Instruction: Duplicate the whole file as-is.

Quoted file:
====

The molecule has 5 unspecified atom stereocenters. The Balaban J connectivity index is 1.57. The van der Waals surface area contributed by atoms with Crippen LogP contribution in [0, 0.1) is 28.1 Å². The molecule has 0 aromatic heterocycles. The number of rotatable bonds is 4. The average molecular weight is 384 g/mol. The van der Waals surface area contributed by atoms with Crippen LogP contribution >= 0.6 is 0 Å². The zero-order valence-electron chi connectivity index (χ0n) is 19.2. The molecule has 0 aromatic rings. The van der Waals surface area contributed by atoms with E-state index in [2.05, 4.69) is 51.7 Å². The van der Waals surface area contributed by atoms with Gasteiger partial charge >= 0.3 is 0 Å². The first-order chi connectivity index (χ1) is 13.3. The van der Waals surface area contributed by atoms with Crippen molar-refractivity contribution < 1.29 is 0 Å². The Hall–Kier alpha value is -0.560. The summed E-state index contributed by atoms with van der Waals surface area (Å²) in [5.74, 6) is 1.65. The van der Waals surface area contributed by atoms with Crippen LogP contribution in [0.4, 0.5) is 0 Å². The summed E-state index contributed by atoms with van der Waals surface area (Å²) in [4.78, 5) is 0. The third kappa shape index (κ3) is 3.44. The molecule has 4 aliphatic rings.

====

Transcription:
The molecule has 5 unspecified atom stereocenters. The Balaban J connectivity index is 1.57. The van der Waals surface area contributed by atoms with Crippen LogP contribution in [0, 0.1) is 28.1 Å². The molecule has 0 aromatic heterocycles. The number of rotatable bonds is 4. The average molecular weight is 384 g/mol. The van der Waals surface area contributed by atoms with Crippen LogP contribution >= 0.6 is 0 Å². The zero-order valence-electron chi connectivity index (χ0n) is 19.2. The molecule has 0 aromatic rings. The van der Waals surface area contributed by atoms with E-state index in [2.05, 4.69) is 51.7 Å². The van der Waals surface area contributed by atoms with Gasteiger partial charge >= 0.3 is 0 Å². The first-order chi connectivity index (χ1) is 13.3. The van der Waals surface area contributed by atoms with Crippen molar-refractivity contribution < 1.29 is 0 Å². The Hall–Kier alpha value is -0.560. The summed E-state index contributed by atoms with van der Waals surface area (Å²) in [5.74, 6) is 1.65. The van der Waals surface area contributed by atoms with Crippen LogP contribution in [0.4, 0.5) is 0 Å². The summed E-state index contributed by atoms with van der Waals surface area (Å²) in [4.78, 5) is 0. The third kappa shape index (κ3) is 3.44. The molecule has 4 aliphatic rings.